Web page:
On Friday, November 4, 2011, Vermont Governor Peter Shumlin and the Department of Public Safety issued a new policy for the Vermont State Police which impacts when the State Police are allowed to question a person’s immigration status.
The policy makes clear that State Police cannot inquire into a person’s immigration status during a civil investigation, such as a routine traffic stop. The new policy explains it is not the law enforcement priority for the Vermont State Police to detect or apprehend individuals whose only violation is that they are in the U.S. without authorization. Further, the policy provides that in a criminal investigation, State Police can only inquire into a person’ s immigration status if it is relevant to the criminal investigation or the person is under arrest.
The new policy, designed to reaffirm the Vermont State Police’s commitment to unbiased policing, stemmed from an incident in September of this year where a State Police officer questioned a passenger in a car about his immigration status during a routine traffic stop. The passenger in the car was a Mexican farm worker who has since been detained as a suspected illegal immigrant. The detainment of this migrant farm worker prompted protest from the migrant worker community, who believed that the state trooper should not have questioned the passenger about his immigration status during a routine traffic stop.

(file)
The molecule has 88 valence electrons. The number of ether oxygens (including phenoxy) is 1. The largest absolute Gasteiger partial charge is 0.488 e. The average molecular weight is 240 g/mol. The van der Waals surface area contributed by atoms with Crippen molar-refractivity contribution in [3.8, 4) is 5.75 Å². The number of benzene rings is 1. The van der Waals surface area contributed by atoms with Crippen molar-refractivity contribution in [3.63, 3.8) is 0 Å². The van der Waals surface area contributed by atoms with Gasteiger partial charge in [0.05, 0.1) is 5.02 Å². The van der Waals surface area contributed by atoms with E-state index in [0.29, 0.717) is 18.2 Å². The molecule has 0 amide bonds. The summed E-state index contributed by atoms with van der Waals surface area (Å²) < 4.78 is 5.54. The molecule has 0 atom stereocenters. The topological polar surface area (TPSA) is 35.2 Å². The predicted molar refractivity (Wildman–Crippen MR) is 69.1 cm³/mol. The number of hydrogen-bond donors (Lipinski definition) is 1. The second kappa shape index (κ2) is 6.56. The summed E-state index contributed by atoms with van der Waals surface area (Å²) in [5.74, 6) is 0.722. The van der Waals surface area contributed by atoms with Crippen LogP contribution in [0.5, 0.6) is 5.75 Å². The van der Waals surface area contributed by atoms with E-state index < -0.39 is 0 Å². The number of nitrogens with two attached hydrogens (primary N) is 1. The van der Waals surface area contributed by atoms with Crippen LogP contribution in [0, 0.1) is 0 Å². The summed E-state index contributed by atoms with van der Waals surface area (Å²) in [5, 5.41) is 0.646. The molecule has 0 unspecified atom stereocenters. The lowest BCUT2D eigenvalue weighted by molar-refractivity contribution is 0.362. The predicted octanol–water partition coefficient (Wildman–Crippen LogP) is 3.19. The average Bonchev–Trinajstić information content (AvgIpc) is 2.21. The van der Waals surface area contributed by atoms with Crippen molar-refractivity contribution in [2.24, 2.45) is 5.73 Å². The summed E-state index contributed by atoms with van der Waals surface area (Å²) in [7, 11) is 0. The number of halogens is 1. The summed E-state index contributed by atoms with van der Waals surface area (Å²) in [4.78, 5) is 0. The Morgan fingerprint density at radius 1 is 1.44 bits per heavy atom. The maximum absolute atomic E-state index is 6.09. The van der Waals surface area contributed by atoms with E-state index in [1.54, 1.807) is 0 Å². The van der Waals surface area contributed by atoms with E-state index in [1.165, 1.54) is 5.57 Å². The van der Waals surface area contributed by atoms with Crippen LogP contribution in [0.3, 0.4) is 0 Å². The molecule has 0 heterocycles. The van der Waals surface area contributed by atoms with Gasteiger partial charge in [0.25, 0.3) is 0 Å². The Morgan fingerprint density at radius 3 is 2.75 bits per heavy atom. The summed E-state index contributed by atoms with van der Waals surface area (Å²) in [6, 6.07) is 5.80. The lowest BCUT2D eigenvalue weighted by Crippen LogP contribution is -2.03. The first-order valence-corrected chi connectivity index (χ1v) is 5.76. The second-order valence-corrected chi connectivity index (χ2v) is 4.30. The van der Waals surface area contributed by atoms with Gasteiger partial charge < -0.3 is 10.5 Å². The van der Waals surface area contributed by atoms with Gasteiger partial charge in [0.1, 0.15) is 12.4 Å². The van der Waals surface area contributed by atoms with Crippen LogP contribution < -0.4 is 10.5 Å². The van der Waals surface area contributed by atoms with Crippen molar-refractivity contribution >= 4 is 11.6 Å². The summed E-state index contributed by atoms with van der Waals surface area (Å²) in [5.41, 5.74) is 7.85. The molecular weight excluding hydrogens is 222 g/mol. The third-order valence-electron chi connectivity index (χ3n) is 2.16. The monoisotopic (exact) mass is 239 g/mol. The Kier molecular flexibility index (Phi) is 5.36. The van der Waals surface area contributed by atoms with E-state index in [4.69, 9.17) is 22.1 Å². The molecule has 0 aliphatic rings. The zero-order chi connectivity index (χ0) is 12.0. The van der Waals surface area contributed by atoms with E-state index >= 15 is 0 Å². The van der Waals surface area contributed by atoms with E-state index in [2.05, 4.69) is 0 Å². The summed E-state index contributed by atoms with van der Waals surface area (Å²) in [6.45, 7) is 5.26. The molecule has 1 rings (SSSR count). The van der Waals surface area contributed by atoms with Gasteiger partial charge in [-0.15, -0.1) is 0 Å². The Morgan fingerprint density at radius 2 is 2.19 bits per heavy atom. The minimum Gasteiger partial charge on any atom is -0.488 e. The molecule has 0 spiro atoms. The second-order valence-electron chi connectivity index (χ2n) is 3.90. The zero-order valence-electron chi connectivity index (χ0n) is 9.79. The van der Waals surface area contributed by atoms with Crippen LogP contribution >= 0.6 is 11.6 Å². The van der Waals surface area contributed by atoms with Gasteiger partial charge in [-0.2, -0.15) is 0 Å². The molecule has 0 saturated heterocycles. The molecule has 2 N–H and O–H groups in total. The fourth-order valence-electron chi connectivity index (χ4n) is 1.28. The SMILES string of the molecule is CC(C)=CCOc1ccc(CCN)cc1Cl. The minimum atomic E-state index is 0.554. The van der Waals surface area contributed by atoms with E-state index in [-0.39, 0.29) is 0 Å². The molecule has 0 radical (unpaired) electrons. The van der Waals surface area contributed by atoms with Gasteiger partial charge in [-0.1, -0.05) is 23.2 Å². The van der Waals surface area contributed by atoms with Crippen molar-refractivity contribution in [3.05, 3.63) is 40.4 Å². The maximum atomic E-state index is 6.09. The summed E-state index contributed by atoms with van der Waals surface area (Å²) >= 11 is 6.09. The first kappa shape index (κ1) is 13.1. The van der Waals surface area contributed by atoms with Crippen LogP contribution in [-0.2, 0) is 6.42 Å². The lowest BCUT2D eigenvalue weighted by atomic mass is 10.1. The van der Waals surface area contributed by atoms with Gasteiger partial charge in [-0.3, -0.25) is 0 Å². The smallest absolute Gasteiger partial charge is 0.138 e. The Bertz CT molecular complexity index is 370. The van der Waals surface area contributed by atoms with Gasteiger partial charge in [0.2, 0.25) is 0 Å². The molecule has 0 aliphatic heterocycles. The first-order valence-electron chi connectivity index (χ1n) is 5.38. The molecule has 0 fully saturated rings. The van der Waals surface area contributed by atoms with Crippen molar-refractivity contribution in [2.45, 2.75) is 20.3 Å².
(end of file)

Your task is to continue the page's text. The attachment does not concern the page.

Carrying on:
In a television interview following the incident, Vermont Gov. Shumlin said, “Vermont farmers can’t survive without workers from outside America. That’s just the way it is. We’ve got to keep our dairy farms strong, we’ve always had a policy in Vermont where we kind of ‘look the other way’ as much as we can.”
Although it was determined that the state trooper’s action was proper, Gov. Shumlin stated that “we owe it to our troopers to provide them clear guidance about state law enforcement priorities and parameters.” The new policy for State Police clarify the circumstances under which an individual’s immigration status may be considered by the State Police.
Vermont’s new policy to the State Police is yet another example of how states are continuing to enact immigration-related legislation and policy. Despite state policy, it is still the Federal Government’s job to enforce our nation’s immigration laws, and the U.S. Immigration and Customs Enforcement (ICE) continues to audit the I-9 forms of employers across the nation.
Will Vermont’s new policy act as an invitation for ICE to investigate employers in the state, especially dairy farmers, regarding the immigration status of their workers?